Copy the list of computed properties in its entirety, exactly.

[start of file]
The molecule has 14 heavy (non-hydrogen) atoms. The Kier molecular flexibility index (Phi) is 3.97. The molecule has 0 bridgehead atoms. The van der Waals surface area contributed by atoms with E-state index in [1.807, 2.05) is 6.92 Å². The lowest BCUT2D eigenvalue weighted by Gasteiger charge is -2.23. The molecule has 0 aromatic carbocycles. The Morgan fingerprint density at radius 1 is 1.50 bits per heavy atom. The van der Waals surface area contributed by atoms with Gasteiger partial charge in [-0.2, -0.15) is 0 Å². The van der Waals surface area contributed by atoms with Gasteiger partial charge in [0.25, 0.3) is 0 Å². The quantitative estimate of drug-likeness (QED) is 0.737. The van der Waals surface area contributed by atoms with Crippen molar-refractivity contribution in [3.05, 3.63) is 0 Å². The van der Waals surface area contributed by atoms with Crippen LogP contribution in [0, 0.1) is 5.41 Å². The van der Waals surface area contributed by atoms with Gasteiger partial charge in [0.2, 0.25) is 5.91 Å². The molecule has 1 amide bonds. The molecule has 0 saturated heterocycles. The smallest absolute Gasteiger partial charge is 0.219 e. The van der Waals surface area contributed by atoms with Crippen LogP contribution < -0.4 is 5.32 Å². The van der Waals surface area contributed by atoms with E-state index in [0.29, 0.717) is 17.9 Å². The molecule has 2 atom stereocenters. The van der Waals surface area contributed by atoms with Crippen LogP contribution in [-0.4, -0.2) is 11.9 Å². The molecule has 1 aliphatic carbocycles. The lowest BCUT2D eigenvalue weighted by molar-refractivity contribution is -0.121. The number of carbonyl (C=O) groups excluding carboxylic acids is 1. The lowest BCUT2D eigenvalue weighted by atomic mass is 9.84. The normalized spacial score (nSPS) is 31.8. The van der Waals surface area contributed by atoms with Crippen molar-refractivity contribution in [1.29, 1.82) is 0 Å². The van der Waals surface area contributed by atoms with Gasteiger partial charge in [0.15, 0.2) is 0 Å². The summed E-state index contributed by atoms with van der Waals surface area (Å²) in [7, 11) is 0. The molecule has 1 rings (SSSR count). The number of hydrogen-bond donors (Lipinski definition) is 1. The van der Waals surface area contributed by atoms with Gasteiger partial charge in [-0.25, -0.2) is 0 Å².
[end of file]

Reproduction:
The molecule has 14 heavy (non-hydrogen) atoms. The Kier molecular flexibility index (Phi) is 3.97. The molecule has 0 bridgehead atoms. The van der Waals surface area contributed by atoms with E-state index in [1.807, 2.05) is 6.92 Å². The lowest BCUT2D eigenvalue weighted by Gasteiger charge is -2.23. The molecule has 0 aromatic carbocycles. The Morgan fingerprint density at radius 1 is 1.50 bits per heavy atom. The van der Waals surface area contributed by atoms with Gasteiger partial charge in [-0.2, -0.15) is 0 Å². The van der Waals surface area contributed by atoms with Gasteiger partial charge in [0.25, 0.3) is 0 Å². The quantitative estimate of drug-likeness (QED) is 0.737. The van der Waals surface area contributed by atoms with Crippen molar-refractivity contribution in [3.05, 3.63) is 0 Å². The van der Waals surface area contributed by atoms with Crippen LogP contribution in [0, 0.1) is 5.41 Å². The van der Waals surface area contributed by atoms with Gasteiger partial charge in [0.2, 0.25) is 5.91 Å². The molecule has 1 amide bonds. The molecule has 0 saturated heterocycles. The smallest absolute Gasteiger partial charge is 0.219 e. The van der Waals surface area contributed by atoms with Crippen LogP contribution < -0.4 is 5.32 Å². The van der Waals surface area contributed by atoms with E-state index in [0.29, 0.717) is 17.9 Å². The molecule has 2 atom stereocenters. The van der Waals surface area contributed by atoms with Crippen LogP contribution in [-0.4, -0.2) is 11.9 Å². The molecule has 1 aliphatic carbocycles. The lowest BCUT2D eigenvalue weighted by molar-refractivity contribution is -0.121. The number of carbonyl (C=O) groups excluding carboxylic acids is 1. The lowest BCUT2D eigenvalue weighted by atomic mass is 9.84. The normalized spacial score (nSPS) is 31.8. The van der Waals surface area contributed by atoms with Crippen molar-refractivity contribution in [1.29, 1.82) is 0 Å². The van der Waals surface area contributed by atoms with Gasteiger partial charge in [0.15, 0.2) is 0 Å². The summed E-state index contributed by atoms with van der Waals surface area (Å²) in [7, 11) is 0. The molecule has 1 rings (SSSR count). The number of hydrogen-bond donors (Lipinski definition) is 1. The van der Waals surface area contributed by atoms with Gasteiger partial charge in [-0.25, -0.2) is 0 Å².